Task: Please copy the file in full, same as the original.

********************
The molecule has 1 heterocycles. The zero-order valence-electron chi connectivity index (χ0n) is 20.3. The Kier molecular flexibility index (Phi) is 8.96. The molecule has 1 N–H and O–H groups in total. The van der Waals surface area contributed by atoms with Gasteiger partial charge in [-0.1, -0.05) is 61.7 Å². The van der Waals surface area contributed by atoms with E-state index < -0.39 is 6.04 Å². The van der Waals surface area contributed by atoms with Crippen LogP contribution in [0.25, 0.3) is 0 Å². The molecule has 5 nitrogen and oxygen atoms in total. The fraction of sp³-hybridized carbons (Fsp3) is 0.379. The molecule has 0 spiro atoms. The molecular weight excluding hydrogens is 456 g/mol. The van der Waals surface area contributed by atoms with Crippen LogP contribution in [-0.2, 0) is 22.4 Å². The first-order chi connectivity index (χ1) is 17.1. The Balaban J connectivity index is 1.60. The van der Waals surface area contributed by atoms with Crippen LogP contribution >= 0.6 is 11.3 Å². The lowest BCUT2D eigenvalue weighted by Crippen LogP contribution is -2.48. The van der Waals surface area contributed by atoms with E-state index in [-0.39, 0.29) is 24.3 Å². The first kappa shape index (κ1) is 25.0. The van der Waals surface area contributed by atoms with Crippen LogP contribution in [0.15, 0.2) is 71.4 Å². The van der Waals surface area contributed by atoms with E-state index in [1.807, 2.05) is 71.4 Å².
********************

The molecule has 1 heterocycles. The zero-order valence-electron chi connectivity index (χ0n) is 20.3. The Kier molecular flexibility index (Phi) is 8.96. The molecule has 1 N–H and O–H groups in total. The van der Waals surface area contributed by atoms with Gasteiger partial charge in [-0.1, -0.05) is 61.7 Å². The van der Waals surface area contributed by atoms with E-state index < -0.39 is 6.04 Å². The van der Waals surface area contributed by atoms with Crippen LogP contribution in [0.25, 0.3) is 0 Å². The molecule has 5 nitrogen and oxygen atoms in total. The fraction of sp³-hybridized carbons (Fsp3) is 0.379. The molecule has 0 spiro atoms. The molecular weight excluding hydrogens is 456 g/mol. The van der Waals surface area contributed by atoms with Crippen LogP contribution in [-0.2, 0) is 22.4 Å². The first-order chi connectivity index (χ1) is 17.1. The Balaban J connectivity index is 1.60. The van der Waals surface area contributed by atoms with Crippen LogP contribution >= 0.6 is 11.3 Å². The lowest BCUT2D eigenvalue weighted by Crippen LogP contribution is -2.48. The van der Waals surface area contributed by atoms with E-state index in [-0.39, 0.29) is 24.3 Å². The first kappa shape index (κ1) is 25.0. The van der Waals surface area contributed by atoms with Crippen LogP contribution in [0.15, 0.2) is 71.4 Å². The van der Waals surface area contributed by atoms with E-state index in [1.807, 2.05) is 71.4 Å².